RAPPEL ERROR – UNEVEN ROPE ENDS, FALL ON ROCK
High Eagle Dome, Shuteye Ridge, California
On October 31, after setting up a toprope, I (45) tossed down it down and rappelled. About two thirds of the way down the route, I saw one taped end of the rope slipping through my rappel device, an image I will remember forever. I fell 20–25 feet to a broad, relatively flat granite ledge below.
I was in immediate pain and slightly amnesiac, but did not lose consciousness. My right pelvis and leg were extremely painful, and I was unable to bear any weight on that leg. I was bleeding from a cut in my scalp. My partner, Nancy Bleile, a physician, quickly assessed my medical condition, then ran to catch up with friends who had just left to drive home. They returned and assisted in my evacuation. The evacuation to the car required about two hours, compared to an approach time of about 20 minutes.
Subsequent medical evaluation revealed four fractures: one in the sacrum and three in the transverse processes (bumps on the sides) of my lumbar vertebrae. Analysis
I failed to bring the rope to its midway point before starting to rappel. I have climbed quite a bit over the past twelve years, and I read ANAM, so I am well aware that rappelling is a dangerous aspect of the sport. I generally double check the rappel system before starting down, and in this instance I double checked my harness buckle, the gear placements, and carabiner positions. But I forgot to even out the ends of the rope.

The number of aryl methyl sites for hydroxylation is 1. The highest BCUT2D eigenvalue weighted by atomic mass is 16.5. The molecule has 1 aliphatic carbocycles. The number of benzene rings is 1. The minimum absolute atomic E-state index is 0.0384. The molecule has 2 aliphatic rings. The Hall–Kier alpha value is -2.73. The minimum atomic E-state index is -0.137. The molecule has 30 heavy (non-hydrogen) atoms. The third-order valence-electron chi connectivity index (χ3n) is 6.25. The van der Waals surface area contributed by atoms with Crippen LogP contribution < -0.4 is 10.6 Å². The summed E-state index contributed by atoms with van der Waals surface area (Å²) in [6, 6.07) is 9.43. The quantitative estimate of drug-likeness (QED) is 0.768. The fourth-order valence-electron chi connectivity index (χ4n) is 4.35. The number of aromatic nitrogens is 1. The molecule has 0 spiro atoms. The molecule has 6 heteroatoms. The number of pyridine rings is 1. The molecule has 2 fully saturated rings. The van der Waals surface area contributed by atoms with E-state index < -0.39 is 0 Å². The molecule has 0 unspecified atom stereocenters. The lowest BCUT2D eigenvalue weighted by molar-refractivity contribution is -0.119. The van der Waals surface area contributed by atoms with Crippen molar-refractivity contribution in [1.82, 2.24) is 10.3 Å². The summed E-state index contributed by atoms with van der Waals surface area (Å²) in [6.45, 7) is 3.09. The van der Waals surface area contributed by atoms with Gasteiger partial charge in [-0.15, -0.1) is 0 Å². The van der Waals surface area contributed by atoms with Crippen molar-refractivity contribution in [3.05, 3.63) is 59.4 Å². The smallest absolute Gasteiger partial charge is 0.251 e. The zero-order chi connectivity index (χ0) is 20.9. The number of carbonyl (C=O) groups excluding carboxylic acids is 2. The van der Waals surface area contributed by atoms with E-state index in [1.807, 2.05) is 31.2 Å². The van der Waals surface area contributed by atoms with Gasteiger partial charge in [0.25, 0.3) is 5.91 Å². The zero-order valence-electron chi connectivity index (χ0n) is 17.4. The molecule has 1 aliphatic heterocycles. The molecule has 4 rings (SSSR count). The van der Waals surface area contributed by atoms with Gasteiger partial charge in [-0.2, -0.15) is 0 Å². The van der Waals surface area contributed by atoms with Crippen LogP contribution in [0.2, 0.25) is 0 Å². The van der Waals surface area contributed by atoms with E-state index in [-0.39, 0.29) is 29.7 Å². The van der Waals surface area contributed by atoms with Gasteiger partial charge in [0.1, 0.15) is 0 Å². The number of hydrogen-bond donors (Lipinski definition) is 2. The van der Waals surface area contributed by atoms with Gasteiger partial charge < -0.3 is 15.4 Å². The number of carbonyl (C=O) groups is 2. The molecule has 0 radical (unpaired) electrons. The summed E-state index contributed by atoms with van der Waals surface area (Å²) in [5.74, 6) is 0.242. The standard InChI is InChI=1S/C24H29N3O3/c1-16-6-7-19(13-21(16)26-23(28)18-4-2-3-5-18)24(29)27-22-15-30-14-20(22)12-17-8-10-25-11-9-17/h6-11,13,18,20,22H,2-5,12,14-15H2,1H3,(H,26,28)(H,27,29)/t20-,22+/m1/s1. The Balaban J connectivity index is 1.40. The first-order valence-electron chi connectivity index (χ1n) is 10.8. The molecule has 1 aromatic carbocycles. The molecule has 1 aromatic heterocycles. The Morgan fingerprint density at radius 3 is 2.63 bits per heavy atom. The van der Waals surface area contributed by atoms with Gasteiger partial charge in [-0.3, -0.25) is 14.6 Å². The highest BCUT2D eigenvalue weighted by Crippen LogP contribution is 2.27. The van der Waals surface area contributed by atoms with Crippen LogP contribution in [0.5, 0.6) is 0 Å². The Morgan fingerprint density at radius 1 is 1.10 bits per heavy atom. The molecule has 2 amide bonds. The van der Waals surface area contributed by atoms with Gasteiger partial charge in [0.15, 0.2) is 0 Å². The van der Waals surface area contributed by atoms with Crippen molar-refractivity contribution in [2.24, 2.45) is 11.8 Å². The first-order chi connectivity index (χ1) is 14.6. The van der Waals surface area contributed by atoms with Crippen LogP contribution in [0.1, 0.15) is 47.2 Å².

There was no good excuse for this mistake, but several things may have contributed to my haste. This was to be our last climb of the day, and as the sun began to sink in the sky, we could feel the late afternoon chill beginning to move in. Gear placements were somewhat hard to find, and I had to tinker to get solid placements. As I built the anchor and set up the rope, I was in a rather uncomfortable position. I was eager to get down and try the climb. The rope was moderately tangled, so I tossed it down, hoping it would straighten itself out.
Knotting the ends of the rope would have prevented the accident, though we had just done a nearby climb and we knew there was plenty of rope to reach the ground, had it been evened out. Or a partner on the ground, observing the toprope setup, could have stopped me before I got into trouble.
Had I rolled off the ledge, I might have fallen several hundred feet further. Had I landed differently, I might have sustained even more serious back or head injuries. I was not wearing a helmet, but I will be much more likely to do so in the future. (Source: Sam Gitchel)